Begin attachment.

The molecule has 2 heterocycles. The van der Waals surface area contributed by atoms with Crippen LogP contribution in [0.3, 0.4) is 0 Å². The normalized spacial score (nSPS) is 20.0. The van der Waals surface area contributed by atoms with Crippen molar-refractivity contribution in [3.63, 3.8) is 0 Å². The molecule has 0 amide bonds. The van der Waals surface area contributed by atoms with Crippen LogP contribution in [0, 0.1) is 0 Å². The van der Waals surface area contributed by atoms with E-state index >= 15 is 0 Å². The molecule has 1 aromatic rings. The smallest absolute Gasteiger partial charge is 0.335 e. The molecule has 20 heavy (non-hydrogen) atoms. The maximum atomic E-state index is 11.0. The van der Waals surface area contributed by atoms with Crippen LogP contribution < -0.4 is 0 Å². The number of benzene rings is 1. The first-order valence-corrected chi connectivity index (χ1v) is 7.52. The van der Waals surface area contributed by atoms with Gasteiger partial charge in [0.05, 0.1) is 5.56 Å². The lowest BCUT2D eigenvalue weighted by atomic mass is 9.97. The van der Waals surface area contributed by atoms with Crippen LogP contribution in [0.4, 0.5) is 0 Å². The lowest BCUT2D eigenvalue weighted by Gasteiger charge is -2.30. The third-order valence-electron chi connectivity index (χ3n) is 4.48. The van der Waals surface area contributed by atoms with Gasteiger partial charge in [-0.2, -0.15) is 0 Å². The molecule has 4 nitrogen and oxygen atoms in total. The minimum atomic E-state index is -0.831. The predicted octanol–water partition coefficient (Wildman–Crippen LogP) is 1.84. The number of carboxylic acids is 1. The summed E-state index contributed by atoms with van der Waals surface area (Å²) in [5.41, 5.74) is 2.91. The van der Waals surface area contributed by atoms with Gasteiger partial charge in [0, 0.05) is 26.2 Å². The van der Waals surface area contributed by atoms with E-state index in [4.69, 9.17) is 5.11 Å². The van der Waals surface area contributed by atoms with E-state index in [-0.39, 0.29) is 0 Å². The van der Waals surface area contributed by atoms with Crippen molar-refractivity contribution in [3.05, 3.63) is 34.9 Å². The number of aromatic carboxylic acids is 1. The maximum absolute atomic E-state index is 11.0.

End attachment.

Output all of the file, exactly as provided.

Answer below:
The molecule has 2 heterocycles. The van der Waals surface area contributed by atoms with Crippen LogP contribution in [0.3, 0.4) is 0 Å². The normalized spacial score (nSPS) is 20.0. The van der Waals surface area contributed by atoms with Crippen molar-refractivity contribution in [3.63, 3.8) is 0 Å². The molecule has 0 amide bonds. The van der Waals surface area contributed by atoms with Crippen LogP contribution in [0, 0.1) is 0 Å². The van der Waals surface area contributed by atoms with E-state index >= 15 is 0 Å². The molecule has 1 aromatic rings. The smallest absolute Gasteiger partial charge is 0.335 e. The molecule has 20 heavy (non-hydrogen) atoms. The maximum atomic E-state index is 11.0. The van der Waals surface area contributed by atoms with Crippen LogP contribution < -0.4 is 0 Å². The number of benzene rings is 1. The first-order valence-corrected chi connectivity index (χ1v) is 7.52. The van der Waals surface area contributed by atoms with Gasteiger partial charge in [0.05, 0.1) is 5.56 Å². The lowest BCUT2D eigenvalue weighted by atomic mass is 9.97. The van der Waals surface area contributed by atoms with Crippen LogP contribution in [0.4, 0.5) is 0 Å². The lowest BCUT2D eigenvalue weighted by Gasteiger charge is -2.30. The third-order valence-electron chi connectivity index (χ3n) is 4.48. The van der Waals surface area contributed by atoms with Gasteiger partial charge in [-0.2, -0.15) is 0 Å². The molecule has 4 nitrogen and oxygen atoms in total. The minimum atomic E-state index is -0.831. The predicted octanol–water partition coefficient (Wildman–Crippen LogP) is 1.84. The number of carboxylic acids is 1. The summed E-state index contributed by atoms with van der Waals surface area (Å²) in [5.41, 5.74) is 2.91. The van der Waals surface area contributed by atoms with Gasteiger partial charge in [0, 0.05) is 26.2 Å². The van der Waals surface area contributed by atoms with E-state index in [4.69, 9.17) is 5.11 Å². The van der Waals surface area contributed by atoms with E-state index in [-0.39, 0.29) is 0 Å². The van der Waals surface area contributed by atoms with Crippen molar-refractivity contribution in [3.05, 3.63) is 34.9 Å². The number of aromatic carboxylic acids is 1. The maximum absolute atomic E-state index is 11.0.